The administration has halted deepwater offshore oil-and-gas drilling while the commission develops recommendations; Reilly has suggested those may not come until next year.

Barrasso’s amendment gives the new commission 180 days to develop its recommendations.

In arguing against creating a new commission, Energy and Natural Resources Chairman Jeff Bingaman (D-N.M.) said Obama “appointed two outstanding individuals to chair that commission.” He called it “bipartisan and … distinguished” and said that another commission is “unlikely to shed more light on the causes of this catastrophic accident and event.” 

But Republicans not only attracted Landrieu — who often sides with Republicans in trying to balance the need to address the Gulf spill with protecting crucial oil-and-gas-industry interests in her state — but also Democrats Shaheen, Blanche Lincoln (Ark.) and Mark UdallMark UdallDemocratic primary could upend bid for Colorado seat Picking 2018 candidates pits McConnell vs. GOP groups Gorsuch's critics, running out of arguments, falsely scream 'sexist' MORE (Colo.).

“I think Sen. Barrasso made an excellent point that Congress ought to have its voice heard,” Udall told The Hill.

The bipartisan support for Barrasso’s plan “makes the case that the committee isn’t operating on a pro-forma basis; we listen to each other here,” Udall said.

But the bipartisanship shown in that panel stands in stark contrast to much of the congressional debate on how best to address the Gulf spill and future spills.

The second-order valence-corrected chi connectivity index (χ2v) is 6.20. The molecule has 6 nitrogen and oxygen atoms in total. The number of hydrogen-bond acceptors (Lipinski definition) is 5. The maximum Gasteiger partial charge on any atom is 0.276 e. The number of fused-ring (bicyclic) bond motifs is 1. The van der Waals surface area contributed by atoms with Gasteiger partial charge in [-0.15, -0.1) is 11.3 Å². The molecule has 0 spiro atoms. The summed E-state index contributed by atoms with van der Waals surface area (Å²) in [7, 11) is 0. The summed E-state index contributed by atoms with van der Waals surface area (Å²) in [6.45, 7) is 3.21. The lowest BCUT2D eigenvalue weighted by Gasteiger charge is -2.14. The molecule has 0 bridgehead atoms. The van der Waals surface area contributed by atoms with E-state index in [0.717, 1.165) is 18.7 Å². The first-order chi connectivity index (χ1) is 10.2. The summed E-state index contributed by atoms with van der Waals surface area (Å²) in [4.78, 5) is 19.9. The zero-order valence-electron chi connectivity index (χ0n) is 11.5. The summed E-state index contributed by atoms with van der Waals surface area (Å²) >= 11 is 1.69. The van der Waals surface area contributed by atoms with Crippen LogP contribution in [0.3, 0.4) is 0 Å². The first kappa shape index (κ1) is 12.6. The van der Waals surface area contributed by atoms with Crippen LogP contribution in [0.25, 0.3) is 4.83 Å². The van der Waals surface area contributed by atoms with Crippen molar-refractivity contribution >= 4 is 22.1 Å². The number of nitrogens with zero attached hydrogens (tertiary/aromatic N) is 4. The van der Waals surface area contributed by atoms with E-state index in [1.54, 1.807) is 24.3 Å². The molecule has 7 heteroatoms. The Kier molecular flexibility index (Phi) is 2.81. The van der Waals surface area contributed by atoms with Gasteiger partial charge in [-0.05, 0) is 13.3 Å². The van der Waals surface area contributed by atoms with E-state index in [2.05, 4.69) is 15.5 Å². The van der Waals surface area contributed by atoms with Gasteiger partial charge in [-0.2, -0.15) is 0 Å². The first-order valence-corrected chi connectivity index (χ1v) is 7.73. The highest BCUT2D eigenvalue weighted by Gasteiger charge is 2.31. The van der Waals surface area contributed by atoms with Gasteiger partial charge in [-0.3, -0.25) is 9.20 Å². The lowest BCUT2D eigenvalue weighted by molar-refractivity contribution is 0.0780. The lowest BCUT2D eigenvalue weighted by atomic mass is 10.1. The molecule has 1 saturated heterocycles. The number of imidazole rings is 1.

Over on the Senate Environment and Public Works Committee on Wednesday, Republicans tried, unsuccessfully, to get approval for a plan giving the president the discretion to determine whether and how much to raise an oil company’s liability cap in the event of a major oil spill.

Democrats — who outnumber Republicans 12-7 on the panel — instead easily adopted a proposal from Sen. Bob MenendezRobert (Bob) MenendezOvernight Health Care: House passes 20-week abortion ban | GOP gives ground over ObamaCare fix | Price exit sets off speculation over replacement You want to recall John McCain? Good luck, it will be impossible Poll: Most in NJ want Menendez to resign if found guilty MORE (D-N.J.) that would retroactively remove any liability cap on economic damages for BP and companies involved in future spills. Sen. David VitterDavid VitterYou're fired! Why it's time to ditch the Fed's community banker seat Overnight Energy: Trump set to propose sharp cuts to EPA, energy spending Former La. official tapped as lead offshore drilling regulator MORE (R-La.) was the lone GOP supporter of the Menendez plan.
Republicans got a sympathetic ear from the one centrist Democrat on the panel — Sen. Max BaucusMax Sieben BaucusBernie Sanders flexes power on single-payer ObamaCare architect supports single-payer system Trump has yet to travel west as president MORE (Mont.).

Baucus voted against the Republican substitute from Environment and Public Works ranking member James InhofeJames (Jim) Mountain InhofeA third of Congress hasn’t held a town hall — it’s time to take action Anonymous affiliate publishes claimed list of GOP private contact info Wasting America’s nuclear opportunity MORE (Okla.) but said he shares some of their concerns about removing the liability cap entirely and will try to make fixes later.